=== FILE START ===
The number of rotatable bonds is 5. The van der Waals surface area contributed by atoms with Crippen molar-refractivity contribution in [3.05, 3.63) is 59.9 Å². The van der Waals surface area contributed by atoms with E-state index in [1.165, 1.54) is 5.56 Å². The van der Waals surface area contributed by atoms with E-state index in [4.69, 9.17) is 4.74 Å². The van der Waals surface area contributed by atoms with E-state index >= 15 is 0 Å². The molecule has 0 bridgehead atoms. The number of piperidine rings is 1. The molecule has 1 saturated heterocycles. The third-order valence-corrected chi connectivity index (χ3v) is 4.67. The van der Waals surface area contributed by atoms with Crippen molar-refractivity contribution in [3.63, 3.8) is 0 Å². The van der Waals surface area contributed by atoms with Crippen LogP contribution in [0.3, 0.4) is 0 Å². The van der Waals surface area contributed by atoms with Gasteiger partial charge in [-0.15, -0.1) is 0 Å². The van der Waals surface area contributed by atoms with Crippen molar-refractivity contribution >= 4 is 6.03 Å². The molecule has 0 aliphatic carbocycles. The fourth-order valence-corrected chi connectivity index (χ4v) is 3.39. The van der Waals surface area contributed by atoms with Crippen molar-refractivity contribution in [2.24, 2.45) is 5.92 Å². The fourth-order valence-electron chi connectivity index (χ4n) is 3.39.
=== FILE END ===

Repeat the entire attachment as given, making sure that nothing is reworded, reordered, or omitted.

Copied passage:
The number of rotatable bonds is 5. The van der Waals surface area contributed by atoms with Crippen molar-refractivity contribution in [3.05, 3.63) is 59.9 Å². The van der Waals surface area contributed by atoms with E-state index in [1.165, 1.54) is 5.56 Å². The van der Waals surface area contributed by atoms with E-state index in [4.69, 9.17) is 4.74 Å². The van der Waals surface area contributed by atoms with E-state index >= 15 is 0 Å². The molecule has 0 bridgehead atoms. The number of piperidine rings is 1. The molecule has 1 saturated heterocycles. The third-order valence-corrected chi connectivity index (χ3v) is 4.67. The van der Waals surface area contributed by atoms with Crippen molar-refractivity contribution in [3.63, 3.8) is 0 Å². The van der Waals surface area contributed by atoms with Crippen LogP contribution in [0.3, 0.4) is 0 Å². The van der Waals surface area contributed by atoms with Gasteiger partial charge in [-0.15, -0.1) is 0 Å². The van der Waals surface area contributed by atoms with Crippen molar-refractivity contribution >= 4 is 6.03 Å². The molecule has 0 aliphatic carbocycles. The fourth-order valence-corrected chi connectivity index (χ4v) is 3.39. The van der Waals surface area contributed by atoms with Crippen molar-refractivity contribution in [2.24, 2.45) is 5.92 Å². The fourth-order valence-electron chi connectivity index (χ4n) is 3.39.